• Search Google Scholar
    • Export Citation
  • 26

    An Y, Li Y, Wang X, Chen Z, Xu H, Wu L, Li S, Wang C, Luan W & Wang X et al.Cordycepin reduces weight through regulating gut microbiota in high-fat diet-induced obese rats. Lipids in Health and Disease 2018 17 276. (https://doi.org/10.1186/s12944-018-0910-6)

    • Search Google Scholar
    • Export Citation
  • 27

    Pokusaeva K, Fitzgeral GF, van Sinderen D. Carbohydrate metabolism in bifidobacteria. Genes and Nutrition 2011 6 285306. (https://doi.org/10.1007/s12263-010-0206-6)

    • Search Google Scholar
    • Export Citation
  • 28

    Vrieze A, Van Nood E, Holleman F, Salojärvi J, Kootte RS, Bartelsman JF, Dallinga-Thie GM, Ackermans MT, Serlie MJ & Oozeer R et al.Transfer of intestinal microbiota from lean donors increases insulin sensitivity in individuals with metabolic syndrome. Gastroenterology 2012 143 913 .e7916 .e7. (https://doi.org/10.1053/j.gastro.2012.06.031)

    • Search Google Scholar
    • Export Citation

 

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  • View in gallery

    Research flowchart.

  • View in gallery

    Histogram of the distribution of intestinal flora in 122 pregnant women at the phylum and genus levels.

  • View in gallery

    Cladistic maps of biomarkers for the genus-level classification by linear discriminant analysis effect size. Different colors indicate the florae that were rich in different groups: the scarlet circle indicates group 1, the blue circle indicates group 2, the red circle indicates group 3, the green circle indicates group 4, and the yellow circle indicates the common genus of the four groups.

  • View in gallery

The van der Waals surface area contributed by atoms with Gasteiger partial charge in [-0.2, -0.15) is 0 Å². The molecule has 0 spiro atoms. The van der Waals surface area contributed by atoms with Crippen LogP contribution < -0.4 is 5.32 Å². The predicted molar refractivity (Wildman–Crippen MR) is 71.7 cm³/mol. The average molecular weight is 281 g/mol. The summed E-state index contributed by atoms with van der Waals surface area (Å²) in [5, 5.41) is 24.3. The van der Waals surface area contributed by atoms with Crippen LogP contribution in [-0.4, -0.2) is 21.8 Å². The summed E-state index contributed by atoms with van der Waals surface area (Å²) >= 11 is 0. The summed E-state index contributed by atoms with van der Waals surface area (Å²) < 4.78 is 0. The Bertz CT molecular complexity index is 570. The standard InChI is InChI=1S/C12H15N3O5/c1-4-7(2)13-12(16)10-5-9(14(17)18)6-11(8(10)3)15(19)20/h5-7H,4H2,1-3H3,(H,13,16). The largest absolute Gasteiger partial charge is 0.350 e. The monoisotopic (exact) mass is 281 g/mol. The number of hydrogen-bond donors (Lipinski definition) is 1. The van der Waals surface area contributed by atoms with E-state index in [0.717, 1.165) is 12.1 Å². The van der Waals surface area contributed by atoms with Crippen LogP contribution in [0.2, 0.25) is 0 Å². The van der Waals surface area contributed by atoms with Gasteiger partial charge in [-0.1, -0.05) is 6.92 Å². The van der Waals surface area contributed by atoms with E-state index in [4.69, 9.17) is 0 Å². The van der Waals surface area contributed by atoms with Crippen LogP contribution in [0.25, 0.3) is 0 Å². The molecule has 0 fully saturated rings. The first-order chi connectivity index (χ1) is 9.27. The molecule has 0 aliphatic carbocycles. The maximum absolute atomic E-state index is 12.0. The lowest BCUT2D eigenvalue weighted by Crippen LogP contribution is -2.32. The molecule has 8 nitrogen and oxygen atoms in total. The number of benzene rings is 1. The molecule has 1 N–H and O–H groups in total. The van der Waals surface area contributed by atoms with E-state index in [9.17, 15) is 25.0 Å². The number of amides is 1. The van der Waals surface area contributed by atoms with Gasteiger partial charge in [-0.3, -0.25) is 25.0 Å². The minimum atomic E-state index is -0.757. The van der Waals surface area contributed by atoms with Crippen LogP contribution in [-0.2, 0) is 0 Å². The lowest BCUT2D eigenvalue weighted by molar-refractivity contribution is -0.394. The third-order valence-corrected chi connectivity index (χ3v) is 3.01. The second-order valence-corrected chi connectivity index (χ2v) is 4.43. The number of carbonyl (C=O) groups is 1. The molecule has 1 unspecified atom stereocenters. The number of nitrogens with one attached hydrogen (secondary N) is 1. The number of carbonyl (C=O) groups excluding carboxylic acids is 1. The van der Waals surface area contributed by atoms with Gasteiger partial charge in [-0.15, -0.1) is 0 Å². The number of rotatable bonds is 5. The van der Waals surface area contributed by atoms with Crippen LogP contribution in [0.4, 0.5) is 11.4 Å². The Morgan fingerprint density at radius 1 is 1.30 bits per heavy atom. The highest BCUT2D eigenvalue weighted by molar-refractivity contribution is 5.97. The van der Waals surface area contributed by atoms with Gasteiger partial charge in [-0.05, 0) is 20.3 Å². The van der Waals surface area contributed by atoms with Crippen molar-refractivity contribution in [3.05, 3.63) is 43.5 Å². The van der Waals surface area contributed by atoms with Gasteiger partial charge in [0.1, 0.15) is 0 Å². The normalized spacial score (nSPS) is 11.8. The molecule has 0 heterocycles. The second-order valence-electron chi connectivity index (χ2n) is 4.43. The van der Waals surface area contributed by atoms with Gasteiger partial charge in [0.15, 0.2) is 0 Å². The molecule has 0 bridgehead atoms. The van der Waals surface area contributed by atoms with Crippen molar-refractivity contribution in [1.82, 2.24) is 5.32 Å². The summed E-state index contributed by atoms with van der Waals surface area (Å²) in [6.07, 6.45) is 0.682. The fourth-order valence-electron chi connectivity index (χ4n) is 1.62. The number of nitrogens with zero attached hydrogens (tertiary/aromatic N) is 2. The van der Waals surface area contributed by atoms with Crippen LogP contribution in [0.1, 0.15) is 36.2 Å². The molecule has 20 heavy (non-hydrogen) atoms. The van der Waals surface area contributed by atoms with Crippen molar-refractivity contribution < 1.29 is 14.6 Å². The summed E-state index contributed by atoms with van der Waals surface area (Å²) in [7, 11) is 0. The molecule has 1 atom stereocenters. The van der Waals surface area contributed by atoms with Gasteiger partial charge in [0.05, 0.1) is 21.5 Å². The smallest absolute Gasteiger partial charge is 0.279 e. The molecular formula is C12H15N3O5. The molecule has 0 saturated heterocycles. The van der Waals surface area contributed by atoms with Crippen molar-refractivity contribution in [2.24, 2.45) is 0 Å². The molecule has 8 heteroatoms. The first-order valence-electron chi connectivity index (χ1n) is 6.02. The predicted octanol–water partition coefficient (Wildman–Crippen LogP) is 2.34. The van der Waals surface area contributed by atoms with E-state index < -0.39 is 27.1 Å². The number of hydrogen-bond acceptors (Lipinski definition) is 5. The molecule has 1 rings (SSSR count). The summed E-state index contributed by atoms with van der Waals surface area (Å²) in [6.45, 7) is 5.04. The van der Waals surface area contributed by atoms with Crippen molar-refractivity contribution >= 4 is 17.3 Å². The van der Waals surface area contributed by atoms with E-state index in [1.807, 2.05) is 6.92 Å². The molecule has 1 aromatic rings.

Correlation between the intestinal flora at the phylum and genus levels and the blood glucose metabolism indexes of 122 pregnant women. Correlation analysis of the clinical blood glucose metabolism indexes and the characteristic bacteria. In Spearman correlation analysis, *P < 0.05 and ** indicates P < 0.01.

  • 1

    Tremaroli V, Bäckhed F. Functional interactions between the gut microbiota and host metabolism. Nature 2012 489 242249. (https://doi.org/10.1038/nature11552)

    • Search Google Scholar
    • Export Citation
  • 2

    Salah M, Azab M, Ramadan A, Hanora A. New insights on obesity and diabetes from gut microbiome alterations in Egyptian adults. Omics 2019 23 477485. (https://doi.org/10.1089/omi.2019.0063)

    • Search Google Scholar
    • Export Citation
  • 3

    Al-Attas OS, Al-Daghri NM, Al-Rubeaan K, da Silva NF, Sabico SL, Kumar S, McTernan PG, Harte AL. Changes in endotoxin levels in T2DM subjects on anti-diabetic therapies. Cardiovascular Diabetology 2009 8 20. (https://doi.org/10.1186/1475-2840-8-20)

    • Search Google Scholar
    • Export Citation
  • 4

    Wang YF, Sun XM, Xue H, Zhao WH, Yang XG, ZHu XY, Zhao L, Yang YX. Interpretation of China’s blue book on obesity prevention and control in China and suggestions on obesity prevention and control measures in China. Zhong Hua Yu Fang Yi Xue Za Zhi 2019 53 87 588 4. (https://doi.org/10.3760/cma.j.issn.0253?9624.2019.09.003)

    • Search Google Scholar
    • Export Citation
  • 5

    Olabi B, Bhopal R. Diagnosis of diabetes using the oral glucose tolerance test. BMJ 2009 339 b4354. (https://doi.org/10.1136/bmj.b4354)

  • 6

    Jandhyala SM, Talukdar R, Subramanyam C, Vuyyuru H, Sasikala M, Nageshwar Reddy D. Role of the normal gut microbiota. World Journal of Gastroenterology 2015 21 87878803. (https://doi.org/10.3748/wjg.v21.i29.8787)

    • Search Google Scholar
    • Export Citation
  • 7